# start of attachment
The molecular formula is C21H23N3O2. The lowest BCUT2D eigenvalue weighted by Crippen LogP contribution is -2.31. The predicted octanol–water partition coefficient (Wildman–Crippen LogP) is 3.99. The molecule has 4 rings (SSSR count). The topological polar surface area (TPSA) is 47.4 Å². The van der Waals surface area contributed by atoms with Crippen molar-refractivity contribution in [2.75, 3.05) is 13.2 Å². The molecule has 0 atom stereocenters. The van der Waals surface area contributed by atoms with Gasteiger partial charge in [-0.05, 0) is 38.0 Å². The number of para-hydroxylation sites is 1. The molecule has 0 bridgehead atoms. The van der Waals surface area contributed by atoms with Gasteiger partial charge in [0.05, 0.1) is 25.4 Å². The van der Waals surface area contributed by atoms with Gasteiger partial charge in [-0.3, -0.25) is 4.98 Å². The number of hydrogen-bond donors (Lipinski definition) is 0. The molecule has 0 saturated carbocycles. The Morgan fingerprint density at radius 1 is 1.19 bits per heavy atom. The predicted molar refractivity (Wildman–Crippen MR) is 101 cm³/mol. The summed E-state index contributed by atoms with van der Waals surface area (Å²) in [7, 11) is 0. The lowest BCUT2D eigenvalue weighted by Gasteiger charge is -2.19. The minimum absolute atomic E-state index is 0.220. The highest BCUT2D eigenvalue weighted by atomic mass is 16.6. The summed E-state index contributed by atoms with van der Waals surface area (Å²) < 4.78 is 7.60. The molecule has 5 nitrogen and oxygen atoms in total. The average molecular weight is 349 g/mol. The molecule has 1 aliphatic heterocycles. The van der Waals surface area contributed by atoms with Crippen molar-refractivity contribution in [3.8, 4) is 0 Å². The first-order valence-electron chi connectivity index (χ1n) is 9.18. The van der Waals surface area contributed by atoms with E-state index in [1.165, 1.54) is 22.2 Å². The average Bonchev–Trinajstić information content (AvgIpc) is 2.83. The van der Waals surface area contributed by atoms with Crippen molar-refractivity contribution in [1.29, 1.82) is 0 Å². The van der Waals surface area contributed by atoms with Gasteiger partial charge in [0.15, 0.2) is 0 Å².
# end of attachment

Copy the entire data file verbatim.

The molecular formula is C21H23N3O2. The lowest BCUT2D eigenvalue weighted by Crippen LogP contribution is -2.31. The predicted octanol–water partition coefficient (Wildman–Crippen LogP) is 3.99. The molecule has 4 rings (SSSR count). The topological polar surface area (TPSA) is 47.4 Å². The van der Waals surface area contributed by atoms with Crippen molar-refractivity contribution in [2.75, 3.05) is 13.2 Å². The molecule has 0 atom stereocenters. The van der Waals surface area contributed by atoms with Gasteiger partial charge in [-0.05, 0) is 38.0 Å². The number of para-hydroxylation sites is 1. The molecule has 0 bridgehead atoms. The van der Waals surface area contributed by atoms with Gasteiger partial charge in [0.05, 0.1) is 25.4 Å². The van der Waals surface area contributed by atoms with Gasteiger partial charge in [-0.3, -0.25) is 4.98 Å². The number of hydrogen-bond donors (Lipinski definition) is 0. The molecule has 0 saturated carbocycles. The Morgan fingerprint density at radius 1 is 1.19 bits per heavy atom. The predicted molar refractivity (Wildman–Crippen MR) is 101 cm³/mol. The summed E-state index contributed by atoms with van der Waals surface area (Å²) in [7, 11) is 0. The lowest BCUT2D eigenvalue weighted by Gasteiger charge is -2.19. The minimum absolute atomic E-state index is 0.220. The highest BCUT2D eigenvalue weighted by atomic mass is 16.6. The summed E-state index contributed by atoms with van der Waals surface area (Å²) < 4.78 is 7.60. The molecule has 5 nitrogen and oxygen atoms in total. The average molecular weight is 349 g/mol. The molecule has 1 aliphatic heterocycles. The van der Waals surface area contributed by atoms with Crippen molar-refractivity contribution in [3.8, 4) is 0 Å². The first-order valence-electron chi connectivity index (χ1n) is 9.18. The van der Waals surface area contributed by atoms with E-state index in [1.165, 1.54) is 22.2 Å². The average Bonchev–Trinajstić information content (AvgIpc) is 2.83. The van der Waals surface area contributed by atoms with Crippen molar-refractivity contribution in [1.29, 1.82) is 0 Å². The van der Waals surface area contributed by atoms with Gasteiger partial charge in [0.15, 0.2) is 0 Å².